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KDE 4.2 Is Released 488

OhReally writes "It's a great day for Free Software: KDE, the desktop environment for Linux, Windows, Mac, and (Open)Solaris, has just reached version 4.2, exactly a year since the release of 4.0. This is a version suitable for broad usage, with many improvements all across the board, and lots of bugfixes. You can leave a comment or congratulate the developers here."
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KDE 4.2 Is Released

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  • Woah (Score:4, Funny)

    by Keanu Reeves ( 1418607 ) on Tuesday January 27, 2009 @08:05PM (#26631443)
    It's pretty
  • by CajunArson ( 465943 ) on Tuesday January 27, 2009 @08:12PM (#26631541) Journal

    I've been tracking the 4.2 betas on Kubuntu's repositories, and the final release is working very nicely. KDE 4.2 is finally at a stage where the 4 series can replace the 3.5 series for the large majority of users, and I've been using KDE since 2.0 came out.

    Now I know there are going to be a ton of complaints about how "broken" KDE 4 is... but I have my own response to the critics [blogspot.com]. Is KDE 4.2 perfect? No, but I challenge you to show me a desktop that is "perfect". KDE 4 has finally gained critical mass, and even more great stuff is in store.

    Thanks again to all the KDE 4 developers and bug testers who kept working even when it wasn't easy or popular! Your perseverance has paid off.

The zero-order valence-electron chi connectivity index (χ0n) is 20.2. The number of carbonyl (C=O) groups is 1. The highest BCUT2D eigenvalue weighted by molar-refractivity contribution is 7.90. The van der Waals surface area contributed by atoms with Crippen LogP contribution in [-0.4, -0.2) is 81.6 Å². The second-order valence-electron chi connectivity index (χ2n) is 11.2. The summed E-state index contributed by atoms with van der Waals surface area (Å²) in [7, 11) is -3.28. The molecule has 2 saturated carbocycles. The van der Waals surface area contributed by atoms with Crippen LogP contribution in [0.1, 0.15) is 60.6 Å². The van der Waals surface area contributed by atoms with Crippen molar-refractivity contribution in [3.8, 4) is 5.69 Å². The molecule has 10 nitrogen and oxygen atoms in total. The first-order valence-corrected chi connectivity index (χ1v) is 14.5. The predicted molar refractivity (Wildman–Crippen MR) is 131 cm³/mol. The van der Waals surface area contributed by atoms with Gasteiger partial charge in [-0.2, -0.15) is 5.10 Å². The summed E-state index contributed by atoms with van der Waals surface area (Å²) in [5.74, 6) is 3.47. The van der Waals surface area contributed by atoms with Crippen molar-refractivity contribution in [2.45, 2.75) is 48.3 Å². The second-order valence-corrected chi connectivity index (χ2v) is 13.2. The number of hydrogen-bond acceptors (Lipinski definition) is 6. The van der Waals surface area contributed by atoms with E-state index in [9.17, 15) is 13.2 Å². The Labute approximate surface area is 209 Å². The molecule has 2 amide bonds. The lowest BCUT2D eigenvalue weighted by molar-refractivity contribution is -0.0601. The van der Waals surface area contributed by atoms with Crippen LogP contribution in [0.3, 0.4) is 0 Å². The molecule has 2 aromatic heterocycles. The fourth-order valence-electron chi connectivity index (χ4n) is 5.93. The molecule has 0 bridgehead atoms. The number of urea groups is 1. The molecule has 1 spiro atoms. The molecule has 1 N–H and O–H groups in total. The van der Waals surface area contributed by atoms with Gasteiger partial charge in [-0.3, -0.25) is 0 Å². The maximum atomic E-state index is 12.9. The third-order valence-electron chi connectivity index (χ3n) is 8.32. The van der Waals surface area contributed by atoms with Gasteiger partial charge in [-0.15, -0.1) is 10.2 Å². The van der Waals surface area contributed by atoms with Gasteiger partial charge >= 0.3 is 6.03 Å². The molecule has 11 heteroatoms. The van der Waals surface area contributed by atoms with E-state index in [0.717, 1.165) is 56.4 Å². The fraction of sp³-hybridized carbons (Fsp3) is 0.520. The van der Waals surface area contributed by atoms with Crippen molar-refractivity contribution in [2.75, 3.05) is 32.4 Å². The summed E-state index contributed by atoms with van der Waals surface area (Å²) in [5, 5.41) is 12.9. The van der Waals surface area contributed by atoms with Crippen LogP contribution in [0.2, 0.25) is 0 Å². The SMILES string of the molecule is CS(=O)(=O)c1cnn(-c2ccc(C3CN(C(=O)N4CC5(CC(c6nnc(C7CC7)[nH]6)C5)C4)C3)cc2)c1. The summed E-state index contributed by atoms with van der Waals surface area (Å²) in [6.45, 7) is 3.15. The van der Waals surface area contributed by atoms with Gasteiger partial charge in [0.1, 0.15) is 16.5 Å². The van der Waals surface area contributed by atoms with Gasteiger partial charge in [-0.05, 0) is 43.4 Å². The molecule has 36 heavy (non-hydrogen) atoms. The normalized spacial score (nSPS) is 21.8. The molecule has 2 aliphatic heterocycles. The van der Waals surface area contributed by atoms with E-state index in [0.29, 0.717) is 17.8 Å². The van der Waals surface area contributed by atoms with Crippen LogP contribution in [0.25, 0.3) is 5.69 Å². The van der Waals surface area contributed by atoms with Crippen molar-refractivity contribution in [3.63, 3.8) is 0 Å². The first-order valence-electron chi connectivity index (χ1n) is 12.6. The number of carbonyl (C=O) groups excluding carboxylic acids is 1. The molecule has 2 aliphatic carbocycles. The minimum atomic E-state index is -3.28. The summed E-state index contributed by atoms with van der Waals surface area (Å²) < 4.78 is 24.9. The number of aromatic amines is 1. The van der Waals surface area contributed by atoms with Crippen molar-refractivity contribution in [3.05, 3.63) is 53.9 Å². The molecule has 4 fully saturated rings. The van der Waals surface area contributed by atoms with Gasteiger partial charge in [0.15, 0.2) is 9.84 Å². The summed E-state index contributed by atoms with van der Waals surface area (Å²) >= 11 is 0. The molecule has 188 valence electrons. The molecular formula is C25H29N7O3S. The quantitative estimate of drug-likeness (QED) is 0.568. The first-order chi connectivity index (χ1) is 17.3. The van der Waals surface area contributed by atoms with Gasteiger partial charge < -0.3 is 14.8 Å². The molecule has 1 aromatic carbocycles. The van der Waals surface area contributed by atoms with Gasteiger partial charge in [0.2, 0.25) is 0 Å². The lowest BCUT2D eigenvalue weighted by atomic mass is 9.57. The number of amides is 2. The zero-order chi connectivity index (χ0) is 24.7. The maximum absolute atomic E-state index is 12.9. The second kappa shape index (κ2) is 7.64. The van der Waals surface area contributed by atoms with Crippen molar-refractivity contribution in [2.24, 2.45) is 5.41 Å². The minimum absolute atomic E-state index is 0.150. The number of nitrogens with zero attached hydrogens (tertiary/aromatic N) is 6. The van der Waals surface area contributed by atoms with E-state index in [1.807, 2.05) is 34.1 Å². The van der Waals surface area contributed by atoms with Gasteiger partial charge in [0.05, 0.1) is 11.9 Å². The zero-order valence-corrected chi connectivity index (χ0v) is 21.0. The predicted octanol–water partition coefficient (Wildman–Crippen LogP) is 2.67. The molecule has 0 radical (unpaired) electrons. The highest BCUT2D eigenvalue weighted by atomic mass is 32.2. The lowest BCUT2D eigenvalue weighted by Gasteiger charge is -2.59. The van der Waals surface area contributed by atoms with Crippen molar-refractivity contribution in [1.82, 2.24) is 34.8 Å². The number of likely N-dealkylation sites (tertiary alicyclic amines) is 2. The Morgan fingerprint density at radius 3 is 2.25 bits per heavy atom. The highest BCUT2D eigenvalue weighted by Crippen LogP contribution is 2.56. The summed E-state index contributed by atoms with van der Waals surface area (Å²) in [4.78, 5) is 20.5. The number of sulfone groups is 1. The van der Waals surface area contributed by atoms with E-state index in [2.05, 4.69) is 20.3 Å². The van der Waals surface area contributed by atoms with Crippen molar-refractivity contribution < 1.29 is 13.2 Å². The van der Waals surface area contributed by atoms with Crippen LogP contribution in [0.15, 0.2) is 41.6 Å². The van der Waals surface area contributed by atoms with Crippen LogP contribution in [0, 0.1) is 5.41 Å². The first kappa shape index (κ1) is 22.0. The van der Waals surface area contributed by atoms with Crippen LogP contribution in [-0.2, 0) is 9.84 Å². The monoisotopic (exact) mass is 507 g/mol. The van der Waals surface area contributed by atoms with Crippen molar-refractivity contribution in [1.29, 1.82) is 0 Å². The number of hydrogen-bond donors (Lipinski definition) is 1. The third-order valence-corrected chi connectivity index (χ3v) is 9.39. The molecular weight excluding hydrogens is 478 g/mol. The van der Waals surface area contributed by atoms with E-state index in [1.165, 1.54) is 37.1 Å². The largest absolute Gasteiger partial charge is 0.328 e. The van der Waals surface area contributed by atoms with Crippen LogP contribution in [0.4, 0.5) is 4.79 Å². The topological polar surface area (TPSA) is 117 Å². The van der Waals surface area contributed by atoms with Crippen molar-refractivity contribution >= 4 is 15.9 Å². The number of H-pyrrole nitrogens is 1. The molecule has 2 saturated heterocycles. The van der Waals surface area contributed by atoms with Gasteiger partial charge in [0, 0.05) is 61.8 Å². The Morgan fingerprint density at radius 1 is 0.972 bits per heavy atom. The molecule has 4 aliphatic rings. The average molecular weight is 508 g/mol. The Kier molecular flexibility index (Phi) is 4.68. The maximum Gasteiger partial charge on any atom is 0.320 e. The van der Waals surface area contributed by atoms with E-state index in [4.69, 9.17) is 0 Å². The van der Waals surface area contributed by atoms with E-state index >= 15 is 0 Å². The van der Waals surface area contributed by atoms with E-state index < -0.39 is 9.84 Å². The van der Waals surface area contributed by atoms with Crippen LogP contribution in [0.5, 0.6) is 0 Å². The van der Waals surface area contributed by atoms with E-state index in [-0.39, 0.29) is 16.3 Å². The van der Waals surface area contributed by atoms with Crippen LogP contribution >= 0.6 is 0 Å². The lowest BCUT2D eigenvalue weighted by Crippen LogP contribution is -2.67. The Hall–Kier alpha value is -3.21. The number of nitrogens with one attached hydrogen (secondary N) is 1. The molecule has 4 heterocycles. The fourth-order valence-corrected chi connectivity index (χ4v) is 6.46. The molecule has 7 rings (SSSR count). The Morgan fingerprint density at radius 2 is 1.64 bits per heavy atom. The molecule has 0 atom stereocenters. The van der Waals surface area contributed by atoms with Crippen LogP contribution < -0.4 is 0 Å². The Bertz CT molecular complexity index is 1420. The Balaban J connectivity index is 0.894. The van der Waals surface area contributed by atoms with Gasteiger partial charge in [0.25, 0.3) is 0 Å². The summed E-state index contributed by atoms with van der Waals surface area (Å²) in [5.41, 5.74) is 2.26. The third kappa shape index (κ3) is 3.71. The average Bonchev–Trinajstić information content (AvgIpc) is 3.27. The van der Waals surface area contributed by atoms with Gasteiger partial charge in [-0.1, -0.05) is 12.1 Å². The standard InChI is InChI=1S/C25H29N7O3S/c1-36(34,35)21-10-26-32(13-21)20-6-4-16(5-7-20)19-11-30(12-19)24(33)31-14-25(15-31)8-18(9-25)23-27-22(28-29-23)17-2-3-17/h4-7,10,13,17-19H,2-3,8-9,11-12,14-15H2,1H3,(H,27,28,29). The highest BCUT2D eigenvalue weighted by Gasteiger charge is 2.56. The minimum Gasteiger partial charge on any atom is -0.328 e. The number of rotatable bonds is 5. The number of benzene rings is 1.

• by CarpetShark ( 865376 ) on Tuesday January 27, 2009 @08:40PM (#26631865)

      KDE 4 has finally gained critical mass

      Yes, in the pyrotechnic sense of the term.

  • Cool (Score:3, Interesting)

    by binarylarry ( 1338699 ) on Tuesday January 27, 2009 @08:33PM (#26631777)

    It's good to hear KDE isn't garbage anymore.

    Unfortunately, for all its cool tech, I still find the default look and feel hideous.

    Is there some kind of "style" they're going for or is everything just kind of randomly put together or what?

    • Oxygen (Score:3, Interesting)

      by Enderandrew ( 866215 )

      Well, in the infancy of KDE 4, there was this project that was supposed to provide a consistent look and feel to KDE called Oxygen.

      The early mockups looked fairly different from the first incarnation, and both look very different from what we have today.

      Overall, it does look more consistent and polished. The taskbar looks sharp. The plasma theme looks sharp. The Oxygen widgets and window decorations are still plain and boring. I also still don't understand how Oxygen was largely plain white with no cont

      • Re: (Score:3, Interesting)

        by bendodge ( 998616 )

        I'd like to see OpenOffice run in KDE without messing up everything else's color palette whenever the OO's window isn't minimized. It doesn't really affect usability, but it's really, really obnoxious. I don't know exactly what it is but it looks terrible.

        Also, someone tell the KDE devs to at least replace the gfx buffer with a solid color. At the minute whatever barf is left over is shown while dialogs are initializing.
        (Note that I happily use KDE 4.1 every day.)

  • Nice improvements (Score:5, Interesting)

    by digitalderbs ( 718388 ) on Tuesday January 27, 2009 @08:46PM (#26631951)